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#Gita Chapter 15 (English translation)

November 16, 2017

Introduction, Acknowledgements, Translation notes

Chapter 15

 

THE YOGA OF THE SUPREME SPIRIT–PURUSHOTTAMA YOGA

 

Sri Krishna Bhagavan speaks:

In poetic meters, they (the wise) speak of the indestructible Ashvatta tree (pipalficus religiosa) as having its roots above and branches below, whose leaves are the Vedas. He who knows this is alone a knower of the Vedas. II15.1II

 

(Change in poetic metre)

Its branches are spread below and above, nourished by the gunas, with the sense-objects as its shoots; its roots stretch forth in the world of men, originating action. II15.2II

 

This Tree of Samsaara which has been described is not seen here in that form–neither its end, nor its beginning, or the existence (the middle between the beginning and the end). Having cut asunder this firm-rooted tree with the weapon of detachment …II15.3II

 

… then seek that State, having reached which there is no return. Seek refuge in that Primeval Being from which stems forth all manifestation (energy). II15.4II

 

Free from pride and delusion, having conquered the evil of attachment, abiding constantly in the Self, completely free of desires, liberated from the pairs-of-opposites such as joy and sorrow, undeluded, reach the Changeless State. II15.5II

 

Neither the sun, the moon, nor fire can illumine That–My Supreme Abode–reaching which you do not return. II15.6II

 

A fragment of Me becomes the eternal individual soul (jiva bhuta sanaatanah) and exists in the region of living beings–with the five senses and the mind as the sixth–abiding in the world of matter. II15.7II

 

When the Lord acquires a body (as an individual soul) or leaves it, He gathers these (the six senses mentioned in the previous verse) and goes with them, just like the wind gathers scents from flowers. II15.8II

 

The ear, eyes, touch, taste, and smell, and also the mind–using these, It (the Lord seated in the individual body) enjoys the sense-objects. II15.9II

The deluded do not perceive that it is Him (the Lord embodied as an individual soul) that leaves the body, resides in the body, or experiences the sense-identifications with the gunas (temperaments of sattva, rajas, and tamas). But those who possess the eye of knowledge do perceive Him. II15.10II

 

Yogis striving for perfection see Him dwelling within themselves. But unintelligent men, though they strive, do not see Him. II15.11II

 

That radiance of the sun, the luminescence of the moon, and also the light in fire, which illuminate the whole world, know that brilliance to be Mine. II15.12II

 

And penetrating the earth, I infuse all beings with my energy. Being the cool moon (considered to be “the repository of all rasas–savors”), I nourish the plants and herbs with all flavors. II15.13II

(Quotes from commentary of Swami Sivananda)

 

I am Vaisvaanara (the digestive fire) dwelling in the body of living beings. Uniting with the vital breaths of praana (“that vital force which goes upward and has its seat really in the heart, but it is said to be located at the tip of the nose since its presence is directly felt there”) and apaana (“that vital force which goes downward, below the navel, and has its seat in the organs of excretion”), I digest the four kinds of food consumed. II15.14II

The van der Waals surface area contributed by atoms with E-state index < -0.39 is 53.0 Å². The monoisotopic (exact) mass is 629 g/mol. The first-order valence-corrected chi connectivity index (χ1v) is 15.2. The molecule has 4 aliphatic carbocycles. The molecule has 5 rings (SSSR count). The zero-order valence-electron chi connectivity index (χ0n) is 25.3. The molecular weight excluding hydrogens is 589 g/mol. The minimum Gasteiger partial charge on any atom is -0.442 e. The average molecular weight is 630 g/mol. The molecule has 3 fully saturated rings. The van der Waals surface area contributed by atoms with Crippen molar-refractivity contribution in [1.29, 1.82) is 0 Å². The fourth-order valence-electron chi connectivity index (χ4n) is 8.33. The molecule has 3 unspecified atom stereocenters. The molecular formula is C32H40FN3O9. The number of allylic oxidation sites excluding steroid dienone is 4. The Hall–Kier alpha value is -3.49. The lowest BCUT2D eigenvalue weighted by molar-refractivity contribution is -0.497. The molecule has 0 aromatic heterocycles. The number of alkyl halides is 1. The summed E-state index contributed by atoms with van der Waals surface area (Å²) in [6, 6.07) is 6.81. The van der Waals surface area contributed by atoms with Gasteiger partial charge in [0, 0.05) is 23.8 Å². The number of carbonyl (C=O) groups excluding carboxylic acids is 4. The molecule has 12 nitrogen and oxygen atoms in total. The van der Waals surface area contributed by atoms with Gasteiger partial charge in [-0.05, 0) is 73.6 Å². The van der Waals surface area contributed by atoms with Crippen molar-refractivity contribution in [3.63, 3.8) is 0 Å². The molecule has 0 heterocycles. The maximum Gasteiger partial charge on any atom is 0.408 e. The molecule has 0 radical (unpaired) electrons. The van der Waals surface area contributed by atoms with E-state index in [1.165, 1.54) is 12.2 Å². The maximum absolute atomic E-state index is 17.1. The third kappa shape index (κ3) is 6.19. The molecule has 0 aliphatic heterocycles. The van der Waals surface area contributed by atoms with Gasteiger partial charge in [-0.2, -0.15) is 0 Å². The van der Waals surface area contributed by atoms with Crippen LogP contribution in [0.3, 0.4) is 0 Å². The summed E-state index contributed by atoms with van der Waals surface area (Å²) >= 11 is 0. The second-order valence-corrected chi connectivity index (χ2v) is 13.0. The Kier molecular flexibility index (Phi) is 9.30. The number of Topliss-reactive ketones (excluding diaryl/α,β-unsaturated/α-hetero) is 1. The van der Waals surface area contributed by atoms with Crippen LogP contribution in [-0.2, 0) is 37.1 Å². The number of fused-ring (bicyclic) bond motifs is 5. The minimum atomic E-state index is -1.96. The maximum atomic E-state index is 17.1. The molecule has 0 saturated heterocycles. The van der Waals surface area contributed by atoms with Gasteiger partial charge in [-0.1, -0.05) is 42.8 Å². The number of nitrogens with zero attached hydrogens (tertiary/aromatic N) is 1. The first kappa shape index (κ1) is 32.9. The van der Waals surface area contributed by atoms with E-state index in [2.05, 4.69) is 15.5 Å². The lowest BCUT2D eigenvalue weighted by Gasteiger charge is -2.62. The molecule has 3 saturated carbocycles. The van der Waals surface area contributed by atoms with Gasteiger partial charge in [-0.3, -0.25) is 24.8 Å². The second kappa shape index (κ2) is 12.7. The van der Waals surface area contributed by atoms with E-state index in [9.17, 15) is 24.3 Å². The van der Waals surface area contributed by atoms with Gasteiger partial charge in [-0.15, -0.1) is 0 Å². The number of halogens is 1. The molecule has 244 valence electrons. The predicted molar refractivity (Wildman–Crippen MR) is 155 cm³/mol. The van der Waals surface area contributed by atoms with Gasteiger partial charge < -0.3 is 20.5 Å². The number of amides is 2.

(Quotes from Swami Gambhirananda’s translation of Adi Shankaracharya’s Sankara Bhashyam)

(Note: The four kinds of food consumed are:

1. Bhakshyam – by mastication or chewing

2. Bhojyam – by sucking

3. Lehyam – by licking

4. Choshyam – by swallowing)

 

(Change in poetic metre)

I am seated (as the Self) in the hearts of all. From Me come their faculty of memory, knowledge, and discrimination. I alone am the Supreme to be known through all scriptures. I am the Originator of Vedanta and I Myself am the Knower of the Vedas. II15.15II

 

There are two aspects in this (manifested) world–that which can be destroyed (perishable) and that which is indestructible (imperishable). All beings are perishable. The unchanging (kutastha–“that which manifests itself in various forms of illusion and deception”) is imperishable (“As the seed of samsaara is endless, it is said to be imperishable.”). II15.16II

(Quotes from Alladi Mahadeva Sastry’s translation of Adi Shankaracharya’s Sankara Bhashya)

 

But distinct (from the two mentioned in the previous verse) is the Highest Spirit, spoken of as the Supreme Self, the indestructible Lord who penetrates and sustains the three worlds. II15.17II

(Verbatim from Alladi Mahadeva Sastry’s The Bhagavad Gita. Parentheses not included in original.)

 

Having transcended the perishable and the imperishable, I am known in the world and in the Vedas as Purushottama, the Supreme Spirit. II15.18II

 

He who is free from delusion, knows Me as the Supreme Spirit, and all-knowing, worships Me with his whole being, Bhaarata (Arjuna). II15.19II

 

I have spoken this most secret science, Anagha (Arjuna). He who understands this gains wisdom and has accomplished what has to be accomplished. II15.20II

 

Concluding verse:

Om! Such is the Truth in the Bhagavad Gita and the Upanishads. This is the knowledge of Supreme Consciousness. It is a scripture of union; a dialogue between Sri Krishna (the teacher) and Arjuna (the student). The fifteenth discourse ends, titled “Yoga of the Supreme Spirit–Purushottama Yoga”.

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